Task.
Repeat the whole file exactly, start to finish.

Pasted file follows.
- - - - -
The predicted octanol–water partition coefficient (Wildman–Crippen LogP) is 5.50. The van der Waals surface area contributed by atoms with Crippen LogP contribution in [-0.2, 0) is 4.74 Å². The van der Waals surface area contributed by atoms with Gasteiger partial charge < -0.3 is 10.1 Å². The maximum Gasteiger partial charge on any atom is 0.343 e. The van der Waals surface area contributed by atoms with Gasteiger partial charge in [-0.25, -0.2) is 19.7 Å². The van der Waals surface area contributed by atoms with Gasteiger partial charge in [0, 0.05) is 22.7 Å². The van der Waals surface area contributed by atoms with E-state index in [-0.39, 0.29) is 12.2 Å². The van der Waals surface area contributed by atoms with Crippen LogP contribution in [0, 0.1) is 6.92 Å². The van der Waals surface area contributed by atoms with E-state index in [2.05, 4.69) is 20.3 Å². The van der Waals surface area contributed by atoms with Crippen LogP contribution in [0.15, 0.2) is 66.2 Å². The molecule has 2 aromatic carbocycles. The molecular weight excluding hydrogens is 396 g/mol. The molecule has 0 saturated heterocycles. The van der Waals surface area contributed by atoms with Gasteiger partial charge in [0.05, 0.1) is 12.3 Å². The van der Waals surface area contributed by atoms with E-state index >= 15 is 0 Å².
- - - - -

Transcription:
The predicted octanol–water partition coefficient (Wildman–Crippen LogP) is 5.50. The van der Waals surface area contributed by atoms with Crippen LogP contribution in [-0.2, 0) is 4.74 Å². The van der Waals surface area contributed by atoms with Gasteiger partial charge < -0.3 is 10.1 Å². The maximum Gasteiger partial charge on any atom is 0.343 e. The van der Waals surface area contributed by atoms with Gasteiger partial charge in [-0.25, -0.2) is 19.7 Å². The van der Waals surface area contributed by atoms with Gasteiger partial charge in [0, 0.05) is 22.7 Å². The van der Waals surface area contributed by atoms with E-state index in [-0.39, 0.29) is 12.2 Å². The van der Waals surface area contributed by atoms with Crippen LogP contribution in [0, 0.1) is 6.92 Å². The van der Waals surface area contributed by atoms with E-state index in [2.05, 4.69) is 20.3 Å². The van der Waals surface area contributed by atoms with Crippen LogP contribution in [0.15, 0.2) is 66.2 Å². The molecule has 2 aromatic carbocycles. The molecular weight excluding hydrogens is 396 g/mol. The molecule has 0 saturated heterocycles. The van der Waals surface area contributed by atoms with Gasteiger partial charge in [0.05, 0.1) is 12.3 Å². The van der Waals surface area contributed by atoms with E-state index >= 15 is 0 Å².